2.4 Stage 4 - Decapitalisation Rate

The Adjusted Replacement Cost (ARC) of the hereditament shall be decapitalised to an annual equivalent by taking the prescribed rate. The prescribed rate may be different in England and Wales.

2.5 Stage 5 – End Adjustments

Any advantage or disadvantage, which might affect the value of the occupation of the hereditament as a whole should be reflected at this stage. An adjustment under this head should not duplicate adjustments made elsewhere.

3. I.T. Support.

Where the Contractors basis is appropriate the standard generic Contractors Spreadsheet should be used. A master copy of which is located in the R-Drive. All such valuations will be downloaded into the new non-bulk server. See IAs 100903 & 140503 for further details

Practice Note 2: 2010: R2010: Police training colleges

1 Application.

The following guidance relates to the valuation of Police Training Colleges only and for all other types of Police Occupation reference should be made to Practice Note 1.

2 Method of Valuation.

The recommended method of valuation for stand alone police training colleges is the Contractors Method.

Most Police Training Colleges will have accommodation that is comparable to Colleges of Further Education. And for guidance on the levels of value to be adopted caseworkers are referred to the Colleges of Further Education Practice Note.

For those Police Training Colleges where all or part of the hereditament are of a significantly higher standard than accommodation found in Colleges of Further Education, it may be appropriate to adopt University levels of value for those parts.

This property is valued using the non-bulk server. The manual can be accessed here.

3 Decapitalisation Rate

The Adjusted Replacement Cost (ARC) of the hereditament arrived at in accordance with s.2 above shall be decapitalised to an annual equivalent by taking the prescribed educational decap.rate.

However valuers should exercise caution as some Police Training Colleges may be co-located with Headquarter Buildings or other non-educational uses. Where under the established principles of rating this forms one hereditament, it will be necessary to ascertain whether the educational decap rate is appropriate having regards to the proportions of educational vs non-educational use.

4. I.T. Support.

Where the Contractors basis is appropriate the standard generic Contractors Spreadsheet should be used, a master copy of which is located in the R-Drive. All such valuations will be downloaded into the new non-bulk server. See IAs 100903 & 140503 for further details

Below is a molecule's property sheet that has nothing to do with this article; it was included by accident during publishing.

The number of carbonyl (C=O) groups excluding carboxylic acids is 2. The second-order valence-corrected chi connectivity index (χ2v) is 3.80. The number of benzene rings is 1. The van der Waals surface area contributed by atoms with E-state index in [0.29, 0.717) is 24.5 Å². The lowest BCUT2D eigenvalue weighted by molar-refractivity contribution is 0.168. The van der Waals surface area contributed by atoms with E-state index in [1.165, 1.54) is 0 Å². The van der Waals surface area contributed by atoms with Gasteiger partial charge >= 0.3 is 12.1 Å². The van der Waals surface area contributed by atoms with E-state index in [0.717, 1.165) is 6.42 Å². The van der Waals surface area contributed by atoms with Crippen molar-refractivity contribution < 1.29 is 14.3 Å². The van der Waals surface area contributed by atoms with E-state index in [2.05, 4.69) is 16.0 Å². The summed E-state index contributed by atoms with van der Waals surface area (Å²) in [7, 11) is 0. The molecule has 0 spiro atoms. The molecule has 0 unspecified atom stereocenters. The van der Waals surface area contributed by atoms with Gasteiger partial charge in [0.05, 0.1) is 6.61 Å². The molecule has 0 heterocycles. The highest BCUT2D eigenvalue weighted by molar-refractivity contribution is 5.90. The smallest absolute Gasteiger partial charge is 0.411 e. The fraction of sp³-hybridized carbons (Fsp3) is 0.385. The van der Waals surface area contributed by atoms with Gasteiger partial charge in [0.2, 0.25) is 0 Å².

Practice note 1: 2005: Police stations

1. Co-ordination Arrangements.

This is a Group Class and responsible for co-ordination is detailed in Rating Manual Section 6: Part 1

The 2005 Special Category Codes for Police Stations is 931. As a Group class the appropriate suffix letter is ‘G’.

2. The Choice of Valuation Method.

For guidance on the appropriate choice of valuation method see Rating Manual Section 605.

3. Rental Basis.

In some cases police authorities will occupy buildings for uses for which there is an established rental market, or may actually rent buildings for specialised uses. In such cases, where actual rental evidence is available to suggests that they have paid the market rate to occupy the building, then the appropriate method will be by reference to market rentals. Examples of this are :-

3.1 Retail premises used as police stations.

3.2 Office premises used purely for administrative purposes by civilian staff and not as a base for operational policing. In such cases the description applied to the hereditament should be “offices and premises” and the remainder of the guidance in this Practice Note does not apply to such hereditaments.

4. Contractors Basis.

4.1 Stage 1 – Estimated Replacement Cost.

With the exception of areas that are patently not used and have no prospect of being used, the GIA of the police station should be used to calculate the Estimated Replacement Cost (Stage 1) of the building by applying the building costs in accordance with the table in Appendix 1.

It is understood that the shift towards Contractors Basis as the preferred method of valuation for this class, may cause operational difficulties where properties have been surveyed to NIA. To assist the Home Office Design Guide and actual modern stations have been considered to derive a conversion factor of 1.35 from NIA to GIA. It must be noted that this is only general guidance to facilitate revaluation. It should under no circumstances be taken in preference to actual areas which should be established as soon as is reasonably practicable and in any event prior to negotiation of any appeal.

External Works.

An addition for external works will be made in the case of police stations within the range of 5% - 15%. The following percentages would typically apply but are not intended to be prescriptive;

Description Addition
A site with almost 100% site coverage, will typically apply to sub-station or town centre sites with minimal ext. wks. 5%
A site with limited car parking spaces for staff/public minimal amount of landscaping. 7.5%
A main police station site with adequate car parking and sufficient landscaping. 5%

Aerials & Masts

Where Aerials or Masts exist, regard should be had to cost additions outlined in the relevant section of the VO cost guide.

Contract Size & Location Adjustments.